Marco Melandri is a former 250cc World Champion who resides 2 miles away from the famous Donington Park track. Marco has always been a keen follower and participator in motorbike racing and his passion for racing has shone through since his early days.

Marco was introduced to racing at the age of six, by former rider Loris Reggiani. He came through the ranks in the MiniBikes categories and moved into motocross and then to the prestigious Italian and European Championships in the 125cc category. His progress through the levels was rather fluent and in 1997, Marco won the Italian 125cc championships. He finished fourth in the European championships in the same category and also debuted in the 125cc World Championships as a wild card holder.He was impressive in his performances in the Italian and European series and in 1998, he got his chance for a full season at the International 125cc World Championships as a full time rider for the Benetton Honda Team. He worked wonders on his Honda machine and reached the podium in just his fourth race of the season. He finished second at Mugello and went on to win the Assen event. He became the youngest winner Grand Prix winner at 15 years and 324 days. He finished the season in 3rd place and won two races on the way.

Born 7 Aug 1982
Nationality Italy Italy

He stayed with the team in 1999 and was intent on putting in a stronger bid for the title. He won five races but in the end, ended up in second place by one point. What seemed like a failure to Melandri was certainly viewed as otherwise, by the Aprilia outfit as they called him up for the 250cc class in 2000.

Aprilia signed Marco for the 2000 season to replace a prolific Italian, Valentino Rossi. Rossi had graduated to the 500cc class and Marco was expected to cover the gap left by Rossi in the team and win the 250cc World Championships. Marco Melandri failed to cope with the bigger bike and tougher competition level. He still finished on the podium on 4 occasions however, these were not enough to take him above 5th place in the championships. The only plus out of the season was that the podiums came towards the end of the season and that meant that the young Italian was getting accustomed to the bike and the competition.

In 2001, things did improve but not by much. Marco got the maiden win he was looking for but still, despite 9 podium finishes, never really challenged for the title. He managed a third place finish behind Daijiro Kato and Tetsuya Harada. Both Kato and Harada moved to the MotoGP level in 2002 and that left Marco as the strongest contender for the title and he didn’t disappoint. With the absence of strong contenders, he dominated the entire season with 9 wins and a total of 12 podium finishes. At 20 years and 40 days, he was the youngest 250cc World Champion (until Daniel Pedrosa in 2004).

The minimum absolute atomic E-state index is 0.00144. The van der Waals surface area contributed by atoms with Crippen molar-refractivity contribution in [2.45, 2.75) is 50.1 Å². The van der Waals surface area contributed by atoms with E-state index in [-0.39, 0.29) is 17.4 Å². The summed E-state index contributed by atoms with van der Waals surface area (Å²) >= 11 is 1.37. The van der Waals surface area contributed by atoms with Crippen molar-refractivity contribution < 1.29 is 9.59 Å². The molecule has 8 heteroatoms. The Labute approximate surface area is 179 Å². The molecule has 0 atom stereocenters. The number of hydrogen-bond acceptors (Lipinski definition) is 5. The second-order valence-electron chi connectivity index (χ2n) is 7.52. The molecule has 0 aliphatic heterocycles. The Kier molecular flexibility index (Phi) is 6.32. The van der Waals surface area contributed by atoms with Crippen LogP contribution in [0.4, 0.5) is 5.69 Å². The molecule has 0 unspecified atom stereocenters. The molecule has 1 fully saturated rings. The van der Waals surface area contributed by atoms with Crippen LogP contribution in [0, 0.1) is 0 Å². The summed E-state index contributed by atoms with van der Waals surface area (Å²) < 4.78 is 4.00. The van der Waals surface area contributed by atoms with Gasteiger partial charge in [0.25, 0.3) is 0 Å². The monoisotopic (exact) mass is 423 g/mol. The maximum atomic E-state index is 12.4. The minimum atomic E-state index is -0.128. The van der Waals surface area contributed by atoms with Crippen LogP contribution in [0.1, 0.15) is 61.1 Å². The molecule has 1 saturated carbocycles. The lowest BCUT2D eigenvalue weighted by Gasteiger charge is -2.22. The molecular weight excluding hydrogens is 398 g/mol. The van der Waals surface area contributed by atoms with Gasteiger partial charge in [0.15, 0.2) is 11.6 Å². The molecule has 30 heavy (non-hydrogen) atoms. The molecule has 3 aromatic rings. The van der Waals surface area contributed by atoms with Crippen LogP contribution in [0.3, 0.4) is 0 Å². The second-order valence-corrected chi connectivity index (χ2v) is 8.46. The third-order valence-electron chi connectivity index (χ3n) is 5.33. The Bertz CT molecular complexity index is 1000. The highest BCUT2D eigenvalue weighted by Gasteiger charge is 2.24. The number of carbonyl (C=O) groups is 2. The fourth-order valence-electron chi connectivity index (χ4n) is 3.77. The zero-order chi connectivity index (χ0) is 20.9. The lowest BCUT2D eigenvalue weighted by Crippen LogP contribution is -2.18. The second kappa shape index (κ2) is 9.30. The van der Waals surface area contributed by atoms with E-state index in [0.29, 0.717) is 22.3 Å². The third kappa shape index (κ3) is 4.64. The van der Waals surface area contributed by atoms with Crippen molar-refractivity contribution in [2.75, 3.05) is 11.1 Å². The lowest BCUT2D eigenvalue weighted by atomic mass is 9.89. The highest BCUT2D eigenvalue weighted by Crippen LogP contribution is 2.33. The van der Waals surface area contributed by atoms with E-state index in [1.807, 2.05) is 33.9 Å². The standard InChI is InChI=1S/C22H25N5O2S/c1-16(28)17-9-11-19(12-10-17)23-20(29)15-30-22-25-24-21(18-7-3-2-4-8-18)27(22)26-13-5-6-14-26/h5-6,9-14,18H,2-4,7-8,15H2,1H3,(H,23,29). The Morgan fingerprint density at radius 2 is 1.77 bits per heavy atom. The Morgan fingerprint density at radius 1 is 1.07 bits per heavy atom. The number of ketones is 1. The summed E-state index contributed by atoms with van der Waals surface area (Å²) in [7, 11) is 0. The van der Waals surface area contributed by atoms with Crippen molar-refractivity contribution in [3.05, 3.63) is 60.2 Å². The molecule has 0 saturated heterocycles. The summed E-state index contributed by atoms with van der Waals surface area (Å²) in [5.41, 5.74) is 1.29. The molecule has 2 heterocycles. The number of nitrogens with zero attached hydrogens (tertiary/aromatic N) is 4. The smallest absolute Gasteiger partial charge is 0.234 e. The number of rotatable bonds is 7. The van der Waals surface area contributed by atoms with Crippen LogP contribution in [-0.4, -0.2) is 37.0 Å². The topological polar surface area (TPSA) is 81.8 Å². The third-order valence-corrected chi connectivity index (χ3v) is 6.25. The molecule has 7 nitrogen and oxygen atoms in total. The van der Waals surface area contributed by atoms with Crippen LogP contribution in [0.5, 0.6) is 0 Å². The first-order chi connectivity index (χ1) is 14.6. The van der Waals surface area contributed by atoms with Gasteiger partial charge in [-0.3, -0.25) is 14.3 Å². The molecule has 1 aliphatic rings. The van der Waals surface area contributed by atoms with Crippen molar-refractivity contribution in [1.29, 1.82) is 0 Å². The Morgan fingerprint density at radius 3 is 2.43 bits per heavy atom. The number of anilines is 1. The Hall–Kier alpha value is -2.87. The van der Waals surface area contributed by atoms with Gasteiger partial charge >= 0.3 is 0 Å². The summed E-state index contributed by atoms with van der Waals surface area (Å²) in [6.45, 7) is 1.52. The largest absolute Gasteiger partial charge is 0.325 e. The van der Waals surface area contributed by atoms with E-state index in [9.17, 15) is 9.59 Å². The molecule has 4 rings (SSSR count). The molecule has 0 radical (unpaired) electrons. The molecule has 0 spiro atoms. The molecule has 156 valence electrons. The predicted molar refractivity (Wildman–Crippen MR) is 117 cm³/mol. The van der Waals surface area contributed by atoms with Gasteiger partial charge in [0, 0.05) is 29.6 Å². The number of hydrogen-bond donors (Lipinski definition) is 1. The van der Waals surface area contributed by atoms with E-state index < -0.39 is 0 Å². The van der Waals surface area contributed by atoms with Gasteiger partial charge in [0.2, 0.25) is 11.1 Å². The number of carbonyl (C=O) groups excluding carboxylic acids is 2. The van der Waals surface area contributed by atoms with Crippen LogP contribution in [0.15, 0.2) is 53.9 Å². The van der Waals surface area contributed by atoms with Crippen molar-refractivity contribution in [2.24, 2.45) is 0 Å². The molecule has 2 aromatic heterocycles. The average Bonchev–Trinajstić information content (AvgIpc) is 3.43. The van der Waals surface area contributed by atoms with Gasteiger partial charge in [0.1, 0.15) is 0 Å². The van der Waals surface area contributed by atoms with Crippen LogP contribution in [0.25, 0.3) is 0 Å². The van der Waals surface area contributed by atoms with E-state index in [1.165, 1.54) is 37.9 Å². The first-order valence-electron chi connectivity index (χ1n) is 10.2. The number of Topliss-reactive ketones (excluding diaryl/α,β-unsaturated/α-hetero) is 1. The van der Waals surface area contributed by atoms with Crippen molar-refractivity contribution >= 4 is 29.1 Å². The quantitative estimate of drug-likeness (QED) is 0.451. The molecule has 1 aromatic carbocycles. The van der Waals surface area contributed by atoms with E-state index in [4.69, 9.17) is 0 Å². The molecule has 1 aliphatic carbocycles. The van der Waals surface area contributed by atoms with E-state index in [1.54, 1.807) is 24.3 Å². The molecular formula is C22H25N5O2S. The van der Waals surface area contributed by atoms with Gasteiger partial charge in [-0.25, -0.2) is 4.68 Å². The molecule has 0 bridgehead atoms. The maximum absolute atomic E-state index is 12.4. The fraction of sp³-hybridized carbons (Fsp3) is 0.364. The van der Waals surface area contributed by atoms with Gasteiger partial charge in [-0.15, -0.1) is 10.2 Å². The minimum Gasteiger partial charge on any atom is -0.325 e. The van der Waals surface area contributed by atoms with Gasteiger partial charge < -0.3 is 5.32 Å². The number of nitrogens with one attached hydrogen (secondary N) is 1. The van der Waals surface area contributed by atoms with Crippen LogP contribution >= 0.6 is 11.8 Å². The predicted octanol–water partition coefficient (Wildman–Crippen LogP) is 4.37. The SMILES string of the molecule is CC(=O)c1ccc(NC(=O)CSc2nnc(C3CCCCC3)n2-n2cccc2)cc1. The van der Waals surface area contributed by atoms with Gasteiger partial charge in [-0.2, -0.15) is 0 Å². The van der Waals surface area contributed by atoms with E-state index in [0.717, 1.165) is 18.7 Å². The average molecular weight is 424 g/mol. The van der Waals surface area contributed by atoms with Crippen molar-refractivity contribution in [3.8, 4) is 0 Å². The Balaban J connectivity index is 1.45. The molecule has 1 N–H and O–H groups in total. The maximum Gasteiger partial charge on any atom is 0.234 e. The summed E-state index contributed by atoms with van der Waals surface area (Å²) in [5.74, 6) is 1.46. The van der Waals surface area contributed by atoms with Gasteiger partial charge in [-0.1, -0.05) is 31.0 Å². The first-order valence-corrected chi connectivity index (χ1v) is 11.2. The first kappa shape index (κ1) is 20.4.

The Yamaha factory team sought the services of Melandri and the chance of rising to the MotoGP class was a chance that he wouldn’t let go off. So in 2003, he was on the starting grid of his debut season in MotoGP. However, things didn’t turn out as he would have planned. In his very first race, he broke his leg after getting involved in a heavy crash and after returning, he failed to make waves in the remaining part of the season. He managed only the lower point finishes and ended the season in a disappointing 15th place.

Yamaha relegated Marco to their satellite team, Tech 3. They knew that the Italian did have some promise to deliver and it was just a matter of time before he came up. But even in his second year, Melandri was unable to do much in terms of top finishes, however, he did manage a couple of consecutive podium finishes. But besides that, he mostly had crashes and retirements to look back upon a season where he was again disappointing with a 12th place finish.

Melandri was released by Yamaha after 2004 and when it looked to be all over at the big stage, he became the surprise pick by the Movistar Honda team for another season in MotoGP. Surprisingly, this seemed to be the shot in Marco’s arm that was missing. Under boss Fausto Gresini, Melandri had a number of podium finishes in the beginning of the season as well as two wins in the final two races of the season. He became the first Honda rider to win back-to-back races for almost two years. His prolific season saw him at second place in the final riders’ standings, something that was extremely unexpected considering that Marco was now part of a satellite team. He almost challenged Rossi for the title but Rossi was too good for him and Marco finished comfortably at second with 2 wins and a total of 7 podium finishes.

Melandri had another season in line with Gresini and this time, alongside Toni Elias, he was expected to show some more potential and attack the championship race harder. Rossi was finding it hard to be consistent and this was more incentive for Marco. But with Loris Capirossi, Nicky Hayden and Dani Pedrosa in line, life was not easy for Melandri. Despite a magnificent race at Istanbul where he won the race after starting from 14th; with 2 more wins at France and in Australia; and with a strong and consistent ride through the season, Melandri only managed a fourth place finish, a point behind Capirossi.

The duo of Melandri and Elias stayed at the Honda Gresini team for 2007 but the new machine was not competitive enough to give them a fair chance. He managed to finish the season in fifth place overall despite the torrid time given to him by his ride.

After his 3rd place finish at the 2007 US MotoGP round, Ducati announced that Melandri would partner Casey Stoner in the 2008 and 2009 seasons. His main task at Ducati, one assumes, would be to aid Stoner in retaining his World Title, although with a competent machine between his legs, Marco might just have different plans.

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